University takes steps to address student depression

When University sophomore Chloe Russick@@[email protected]@ came to the University last year from Nevada, she needed help.

“I didn’t interact with people at all,” Russick said. “It felt like everyone didn’t like me. I started noticing I was always sad. And I thought it would get better, but it didn’t.”

She avoided talking to a therapist or taking medication because she didn’t think her problems would improve.@@improve? wondering if ‘deteriorate’ would be a more applicable [email protected]@ Looking back, she wishes she would have talked to someone.

Russick is part of a growing trend of college students dealing with depression in the last decade. A 2010 study from the American Psychological Association estimated that 41 percent of students had moderate to severe depression in 2010 — an increase from 34 percent in 2000.@@[email protected]@

She thinks depression is more widespread on campus than people may think. Another study in 2011 by Northwestern University found that one out of every four or five students who visits a university health center with cold symptoms is actually depressed, and about three percent of those students had suicidal thoughts.@@[email protected]@

“In general, I think most counseling centers feel that the number of students who are having more serious issues is increasing,” said Jon Davies, senior staff psychologist at the University Counseling and Testing Center. “There are also a lot of students who are depressed but aren’t seeking help.”

To better assess students’ health needs, the center began a new program last fall to screen students for depression when they call to make an appointment — a step many colleges don’t take, according to Joseph DeWitz, clinical director at the center.@@[email protected]@

“We wanted to know why students were calling,” DeWitz said. “Before, folks would be sent away with significant problems.”

With the new program, more than 90 percent of students who call for appointments are assessed over the phone or in person.@@does this work? i think it would be better if it was shown to work first before using us and asking questions without any evidence of [email protected]@ DeWitz said the center has also improved its responsiveness and decreased wait times for appointments, which now average about two weeks; the common wait time for appointments at campus health centers, according to DeWitz, is around four to five weeks.@@really? out of how many [email protected]@ If students need more immediate assistance, the University refers them to other health centers or clinics in Eugene.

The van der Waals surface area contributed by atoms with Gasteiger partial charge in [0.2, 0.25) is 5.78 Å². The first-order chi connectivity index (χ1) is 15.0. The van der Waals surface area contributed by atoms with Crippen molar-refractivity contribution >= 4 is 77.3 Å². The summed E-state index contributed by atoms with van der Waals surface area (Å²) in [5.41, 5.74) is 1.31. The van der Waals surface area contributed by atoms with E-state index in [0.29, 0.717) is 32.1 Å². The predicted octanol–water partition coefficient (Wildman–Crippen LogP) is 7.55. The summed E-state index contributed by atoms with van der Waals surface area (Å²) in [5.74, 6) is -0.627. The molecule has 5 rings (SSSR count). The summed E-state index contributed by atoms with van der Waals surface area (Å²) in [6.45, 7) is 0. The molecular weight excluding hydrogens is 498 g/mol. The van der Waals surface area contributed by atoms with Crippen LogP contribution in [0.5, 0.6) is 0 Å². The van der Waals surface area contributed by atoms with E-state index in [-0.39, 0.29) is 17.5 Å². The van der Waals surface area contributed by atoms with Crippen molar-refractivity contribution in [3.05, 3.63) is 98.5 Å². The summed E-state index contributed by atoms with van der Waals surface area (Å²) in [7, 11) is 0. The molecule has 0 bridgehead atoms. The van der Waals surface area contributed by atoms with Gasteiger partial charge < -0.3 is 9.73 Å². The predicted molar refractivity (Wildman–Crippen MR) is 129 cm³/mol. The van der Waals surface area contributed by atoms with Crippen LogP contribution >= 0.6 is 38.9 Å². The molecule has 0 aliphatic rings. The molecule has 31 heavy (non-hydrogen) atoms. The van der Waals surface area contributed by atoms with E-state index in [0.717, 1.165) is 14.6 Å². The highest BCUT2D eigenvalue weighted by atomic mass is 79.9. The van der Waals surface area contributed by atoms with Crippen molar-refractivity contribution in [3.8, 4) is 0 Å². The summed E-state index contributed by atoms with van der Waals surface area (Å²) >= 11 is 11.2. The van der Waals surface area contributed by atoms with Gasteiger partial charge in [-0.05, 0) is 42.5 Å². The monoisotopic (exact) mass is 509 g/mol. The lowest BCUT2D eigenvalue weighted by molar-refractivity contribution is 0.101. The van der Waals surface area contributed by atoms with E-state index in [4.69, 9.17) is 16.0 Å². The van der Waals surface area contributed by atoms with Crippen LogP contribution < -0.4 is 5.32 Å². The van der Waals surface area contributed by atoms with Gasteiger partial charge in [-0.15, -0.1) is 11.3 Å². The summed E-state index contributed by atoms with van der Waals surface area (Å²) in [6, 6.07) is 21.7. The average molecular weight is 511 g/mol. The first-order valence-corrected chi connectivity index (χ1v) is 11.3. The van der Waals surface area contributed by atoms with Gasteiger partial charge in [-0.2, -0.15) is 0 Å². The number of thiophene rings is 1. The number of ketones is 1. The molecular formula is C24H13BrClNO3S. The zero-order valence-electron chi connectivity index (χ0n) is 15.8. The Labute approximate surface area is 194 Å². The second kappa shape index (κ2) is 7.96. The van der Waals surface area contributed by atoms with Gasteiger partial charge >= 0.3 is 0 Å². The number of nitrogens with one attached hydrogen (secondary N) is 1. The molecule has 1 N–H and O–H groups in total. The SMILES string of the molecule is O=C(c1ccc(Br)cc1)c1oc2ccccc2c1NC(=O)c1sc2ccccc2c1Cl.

In addition to the Counseling and Testing Center, University Housing has also worked to address student depression. Beginning last fall, resident assistants now refer students to a therapist if they think a student living in the dorms is depressed.@@being trained to do [email protected]@

“If people are exhibiting depression or suicidal symptoms, our staff will follow up with the student, and now our protocol is to call the Counseling and Testing Center,” said Patrick Stevens, interim assistance director of residence life.@@[email protected]@ “We’ve moved more toward working with trained professionals this year.”

Other programs, such as the University’s Suicide Prevention Task Force,@@[email protected]@ have worked to increase awareness about depression and suicide on campus. The task force provides online “Suicide Report Forms” for students or others to fill out if they know of someone who needs help. DeWitz also mentioned that the Counseling and Testing Center now has a 24-hour help line if students need to speak with a counselor.

Even so, Davies and DeWitz point out that it’s difficult to encourage students to ask for help, and that the University should continue to focus on providing more help services.

“We have resources available for people,” Davies said. “But I think there could be some greater screening for people who don’t come in and don’t seek help.”

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